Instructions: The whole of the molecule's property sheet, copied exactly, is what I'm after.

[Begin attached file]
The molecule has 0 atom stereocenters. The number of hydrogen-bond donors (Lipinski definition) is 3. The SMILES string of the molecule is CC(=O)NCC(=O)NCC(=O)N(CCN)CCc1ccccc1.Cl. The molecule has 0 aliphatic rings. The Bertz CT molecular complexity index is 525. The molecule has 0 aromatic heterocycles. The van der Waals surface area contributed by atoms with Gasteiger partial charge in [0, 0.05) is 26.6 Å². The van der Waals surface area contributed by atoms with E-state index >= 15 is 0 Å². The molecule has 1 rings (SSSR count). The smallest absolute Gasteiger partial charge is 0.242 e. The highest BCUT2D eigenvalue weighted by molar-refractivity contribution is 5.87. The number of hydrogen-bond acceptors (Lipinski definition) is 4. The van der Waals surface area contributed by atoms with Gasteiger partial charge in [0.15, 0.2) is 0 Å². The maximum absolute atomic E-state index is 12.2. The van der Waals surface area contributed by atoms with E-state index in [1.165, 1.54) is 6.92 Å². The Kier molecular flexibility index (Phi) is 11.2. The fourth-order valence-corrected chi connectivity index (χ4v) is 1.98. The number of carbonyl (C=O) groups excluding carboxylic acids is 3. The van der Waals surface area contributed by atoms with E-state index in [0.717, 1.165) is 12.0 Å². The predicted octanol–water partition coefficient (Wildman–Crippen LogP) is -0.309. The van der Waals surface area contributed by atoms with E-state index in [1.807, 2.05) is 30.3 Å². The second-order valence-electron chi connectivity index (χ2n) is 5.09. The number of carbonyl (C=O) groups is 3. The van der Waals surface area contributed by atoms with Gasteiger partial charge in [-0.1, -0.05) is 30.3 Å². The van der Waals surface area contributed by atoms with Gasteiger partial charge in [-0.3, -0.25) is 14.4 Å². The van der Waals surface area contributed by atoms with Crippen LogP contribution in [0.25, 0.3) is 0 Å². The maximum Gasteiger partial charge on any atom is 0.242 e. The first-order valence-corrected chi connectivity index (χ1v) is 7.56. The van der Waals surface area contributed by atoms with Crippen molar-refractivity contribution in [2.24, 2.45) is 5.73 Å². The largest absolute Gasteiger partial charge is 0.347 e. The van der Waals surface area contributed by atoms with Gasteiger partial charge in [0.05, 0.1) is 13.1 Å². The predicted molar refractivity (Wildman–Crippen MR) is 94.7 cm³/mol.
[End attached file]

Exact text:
The molecule has 0 atom stereocenters. The number of hydrogen-bond donors (Lipinski definition) is 3. The SMILES string of the molecule is CC(=O)NCC(=O)NCC(=O)N(CCN)CCc1ccccc1.Cl. The molecule has 0 aliphatic rings. The Bertz CT molecular complexity index is 525. The molecule has 0 aromatic heterocycles. The van der Waals surface area contributed by atoms with Gasteiger partial charge in [0, 0.05) is 26.6 Å². The van der Waals surface area contributed by atoms with E-state index >= 15 is 0 Å². The molecule has 1 rings (SSSR count). The smallest absolute Gasteiger partial charge is 0.242 e. The highest BCUT2D eigenvalue weighted by molar-refractivity contribution is 5.87. The number of hydrogen-bond acceptors (Lipinski definition) is 4. The van der Waals surface area contributed by atoms with Gasteiger partial charge in [0.15, 0.2) is 0 Å². The maximum absolute atomic E-state index is 12.2. The van der Waals surface area contributed by atoms with E-state index in [1.165, 1.54) is 6.92 Å². The Kier molecular flexibility index (Phi) is 11.2. The fourth-order valence-corrected chi connectivity index (χ4v) is 1.98. The number of carbonyl (C=O) groups excluding carboxylic acids is 3. The van der Waals surface area contributed by atoms with E-state index in [0.717, 1.165) is 12.0 Å². The predicted octanol–water partition coefficient (Wildman–Crippen LogP) is -0.309. The van der Waals surface area contributed by atoms with E-state index in [1.807, 2.05) is 30.3 Å². The second-order valence-electron chi connectivity index (χ2n) is 5.09. The number of carbonyl (C=O) groups is 3. The van der Waals surface area contributed by atoms with Gasteiger partial charge in [-0.1, -0.05) is 30.3 Å². The van der Waals surface area contributed by atoms with Gasteiger partial charge in [-0.3, -0.25) is 14.4 Å². The van der Waals surface area contributed by atoms with Crippen LogP contribution in [0.25, 0.3) is 0 Å². The maximum Gasteiger partial charge on any atom is 0.242 e. The first-order valence-corrected chi connectivity index (χ1v) is 7.56. The van der Waals surface area contributed by atoms with Crippen molar-refractivity contribution in [2.24, 2.45) is 5.73 Å². The largest absolute Gasteiger partial charge is 0.347 e. The van der Waals surface area contributed by atoms with Gasteiger partial charge in [0.05, 0.1) is 13.1 Å². The predicted molar refractivity (Wildman–Crippen MR) is 94.7 cm³/mol.